ホーム > 作曲家 > 作曲家（クラシック） > バルダッサーレ・ガルッピ (Baldassare Galuppi)
Known as ‘Il Buranello’, after Burano, his place of birth, Baldassare Galuppi played a leading part in the development of opera buffa, although his name may now be more familiar to readers of Robert Browning’s poem A Toccata of Galuppi’s, an elegy for the vanished heyday of Venice. A pupil of Antonio Lotti, Galuppi worked first in Florence before returning to Venice, where, in 1740, he was appointed maestro di musica at the Ospedale dei Mendicanti. He established a lasting reputation in England, where he spent two years, from 1741 to 1743, writing operas for the King’s Theatre, Haymarket. In Venice he was involved in the adaptation of Neapolitan opera buffa for Venetian audiences and then, in collaboration with Goldoni, writing a successful series of comic operas, while also contributing opere serie for performance in various theatres. In 1748 he was appointed vicemaestro of the Doge’s Chapel and in 1762 reached the height of his profession in Venice as maestro di cappella at St Mark’s. From 1765 to 1768 he was in Russia, in the service of Catherine the Great, and on his return to Venice was appointed also maestro di coro at the Ospedale dei Incurabili. In later years he turned from opera to keyboard compositions and sacred works, the latter notably a series of oratorios for the Incurabili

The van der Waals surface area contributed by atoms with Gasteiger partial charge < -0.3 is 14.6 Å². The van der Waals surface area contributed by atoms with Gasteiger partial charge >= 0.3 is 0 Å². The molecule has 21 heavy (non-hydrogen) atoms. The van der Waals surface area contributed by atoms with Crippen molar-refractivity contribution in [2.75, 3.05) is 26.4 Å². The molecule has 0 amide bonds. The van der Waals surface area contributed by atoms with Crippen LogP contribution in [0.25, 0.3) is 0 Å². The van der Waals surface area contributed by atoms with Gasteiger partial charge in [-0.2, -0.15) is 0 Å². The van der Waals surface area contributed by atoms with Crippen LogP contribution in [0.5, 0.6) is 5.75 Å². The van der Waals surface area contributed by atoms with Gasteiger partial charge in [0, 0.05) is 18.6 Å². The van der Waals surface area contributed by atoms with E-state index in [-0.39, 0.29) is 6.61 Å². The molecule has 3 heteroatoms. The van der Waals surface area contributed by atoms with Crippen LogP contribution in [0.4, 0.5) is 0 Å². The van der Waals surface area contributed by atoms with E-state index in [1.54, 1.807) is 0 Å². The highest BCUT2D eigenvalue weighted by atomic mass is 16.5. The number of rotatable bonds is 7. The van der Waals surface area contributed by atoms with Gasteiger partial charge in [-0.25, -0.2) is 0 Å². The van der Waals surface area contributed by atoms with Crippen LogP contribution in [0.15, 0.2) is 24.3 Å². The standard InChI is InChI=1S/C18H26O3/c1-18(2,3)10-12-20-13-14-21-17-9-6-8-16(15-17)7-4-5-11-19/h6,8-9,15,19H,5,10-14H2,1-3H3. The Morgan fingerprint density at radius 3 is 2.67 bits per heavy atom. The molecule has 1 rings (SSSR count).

Operas and Occasional Works
Galuppi won particular success with his opera Il filosofo di campagna (‘The Country Philosopher’), with a libretto by Goldoni, a work that was widely staged. He had considerable success with a large number of other stage works, opere buffe and opere serie, the latter showing increasing awareness of the operatic reforms taking place. Galuppi also wrote dramatic cantatas and other occasional works, to celebrate events in the life of Venice. His aria Alla tromba della Fama (‘To the trumpet of Fame’) may have formed part of an opera or a dramatic cantata.
Galuppi’s sacred music includes Mass settings, and, unusually, unaccompanied vocal settings for the Russian Orthodox Church. His appointments at the Mendicanti and then at the Incurabili, two of the four famous institutions for the care of illegitimate or orphaned children, brought a series of oratorios.
Galuppi wrote a quantity of harpsichord music, token of his reputation as one of the foremost performers of his time.
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